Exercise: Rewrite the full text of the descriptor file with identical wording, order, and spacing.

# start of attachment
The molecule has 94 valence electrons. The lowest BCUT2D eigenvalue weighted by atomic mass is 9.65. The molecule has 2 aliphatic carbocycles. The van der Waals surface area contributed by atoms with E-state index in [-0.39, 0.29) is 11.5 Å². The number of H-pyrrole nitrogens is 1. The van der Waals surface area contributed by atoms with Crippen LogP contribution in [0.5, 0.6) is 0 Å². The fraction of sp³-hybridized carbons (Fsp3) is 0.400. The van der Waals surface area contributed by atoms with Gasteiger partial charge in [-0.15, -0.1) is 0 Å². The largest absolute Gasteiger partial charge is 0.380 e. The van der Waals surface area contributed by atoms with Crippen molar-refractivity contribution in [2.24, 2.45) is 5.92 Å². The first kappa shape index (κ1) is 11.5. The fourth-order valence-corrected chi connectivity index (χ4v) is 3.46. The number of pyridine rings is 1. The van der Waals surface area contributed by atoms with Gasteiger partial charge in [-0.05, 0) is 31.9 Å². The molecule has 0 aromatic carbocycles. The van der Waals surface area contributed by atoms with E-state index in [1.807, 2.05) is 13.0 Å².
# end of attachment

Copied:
The molecule has 94 valence electrons. The lowest BCUT2D eigenvalue weighted by atomic mass is 9.65. The molecule has 2 aliphatic carbocycles. The van der Waals surface area contributed by atoms with E-state index in [-0.39, 0.29) is 11.5 Å². The number of H-pyrrole nitrogens is 1. The van der Waals surface area contributed by atoms with Crippen LogP contribution in [0.5, 0.6) is 0 Å². The fraction of sp³-hybridized carbons (Fsp3) is 0.400. The van der Waals surface area contributed by atoms with Gasteiger partial charge in [-0.15, -0.1) is 0 Å². The largest absolute Gasteiger partial charge is 0.380 e. The van der Waals surface area contributed by atoms with Crippen molar-refractivity contribution in [2.24, 2.45) is 5.92 Å². The first kappa shape index (κ1) is 11.5. The fourth-order valence-corrected chi connectivity index (χ4v) is 3.46. The number of pyridine rings is 1. The van der Waals surface area contributed by atoms with Gasteiger partial charge in [-0.05, 0) is 31.9 Å². The molecule has 0 aromatic carbocycles. The van der Waals surface area contributed by atoms with E-state index in [1.807, 2.05) is 13.0 Å².